It was, in some places.
But (and I am speaking as one who has Syrian relatives who live there) the Syrian matter was always staged. Assad was a relatively benign dictator, as Middle Eastern dictators go; you had to really be an advanced pain in the ass over there to get the police to pick you up. And even then, you’d most likely just have to cool your jets in a shitty cell for a couple of weeks before you were let out.
When the Arab Spring happened, the economy in Syria was going great guns. Standards of living were rising; I have family members over here who were investing over there real estate, because real estate was doing what it does under a booming economy.
Booming economies are not the stuff from which rebellion comes.
Anyway, suddenly, these mythical groups called “moderate Syrian rebels” appeared on the scene. There was never such a thing as a “moderate Syrian rebel” — — they were all tied in one way or another with local religious radical groups who are perennially offended because Assad is a member of a religious minority group (the Alawites, who the Sunnis don’t believe are really Muslim) and his wife is a Christian. Anyway, the weapons started flowing, the US narrative that Assad-Must-Go got started (obviously, since he is an enemy of Israel and an ally of Iran) and things started to go to hell in a handbasket.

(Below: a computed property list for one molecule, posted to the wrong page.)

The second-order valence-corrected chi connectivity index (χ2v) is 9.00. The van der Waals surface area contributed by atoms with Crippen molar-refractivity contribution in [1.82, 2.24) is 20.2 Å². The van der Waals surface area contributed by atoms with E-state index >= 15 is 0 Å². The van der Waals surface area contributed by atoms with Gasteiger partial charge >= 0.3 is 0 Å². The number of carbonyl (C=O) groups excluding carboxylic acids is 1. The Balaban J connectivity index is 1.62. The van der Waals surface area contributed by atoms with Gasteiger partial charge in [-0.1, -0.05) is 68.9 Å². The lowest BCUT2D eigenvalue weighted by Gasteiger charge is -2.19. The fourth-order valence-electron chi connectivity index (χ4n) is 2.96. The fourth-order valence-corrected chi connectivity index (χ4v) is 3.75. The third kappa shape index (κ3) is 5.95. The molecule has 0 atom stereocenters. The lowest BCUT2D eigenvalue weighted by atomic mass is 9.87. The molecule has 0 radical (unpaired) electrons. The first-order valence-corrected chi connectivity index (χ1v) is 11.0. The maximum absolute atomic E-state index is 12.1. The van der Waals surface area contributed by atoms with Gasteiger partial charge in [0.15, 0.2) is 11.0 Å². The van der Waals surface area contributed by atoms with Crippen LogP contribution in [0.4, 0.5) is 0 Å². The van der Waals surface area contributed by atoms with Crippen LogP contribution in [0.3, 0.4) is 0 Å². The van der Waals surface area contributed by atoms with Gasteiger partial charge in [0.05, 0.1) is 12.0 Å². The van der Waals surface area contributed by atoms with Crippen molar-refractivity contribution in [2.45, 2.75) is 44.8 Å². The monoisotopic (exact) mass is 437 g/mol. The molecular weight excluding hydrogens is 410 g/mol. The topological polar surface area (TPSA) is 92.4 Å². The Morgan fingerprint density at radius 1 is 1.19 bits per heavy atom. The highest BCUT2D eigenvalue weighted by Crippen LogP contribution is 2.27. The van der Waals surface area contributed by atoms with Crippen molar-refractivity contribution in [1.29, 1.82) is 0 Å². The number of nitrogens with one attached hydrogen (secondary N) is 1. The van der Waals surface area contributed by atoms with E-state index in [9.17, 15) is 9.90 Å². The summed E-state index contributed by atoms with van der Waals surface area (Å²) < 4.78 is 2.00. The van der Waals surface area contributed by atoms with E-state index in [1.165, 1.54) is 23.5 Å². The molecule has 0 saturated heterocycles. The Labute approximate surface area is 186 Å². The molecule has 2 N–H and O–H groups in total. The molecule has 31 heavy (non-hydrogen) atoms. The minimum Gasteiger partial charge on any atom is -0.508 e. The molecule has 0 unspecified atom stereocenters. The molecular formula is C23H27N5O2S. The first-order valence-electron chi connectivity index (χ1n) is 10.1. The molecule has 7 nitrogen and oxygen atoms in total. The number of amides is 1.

As the local groups started to lose ground, unfortunately, their US-supplied arms somehow (heh) found their way into the hands of ISIS. That sucked, so the Russians came in (not of the goodness of their hearts, but they saw the opportunity to become a geopolitical player) which marginalized the effects of the US forces there.
So, now we have isolated pockets of religious resistance still remaining (not for much longer) and the Kurdish militia, who want to establish their own sovereign nation, controlling the northwest. Not that the Kurds are all bad; they’re probably better to have around than the central government, but there’s oil in that zone…… so eventually the Syrian regulars are going to have to clean it out, too.
So, in Syria…..not so “legitimate” a movement. It was astroturfed….by us. And the biggest problem the US faces is that still today, if Assad were ever forced into a free and fair election….. he’d probably win. Which is why the narrative always is “he has to go” not “stand for election.”
Hope that helps.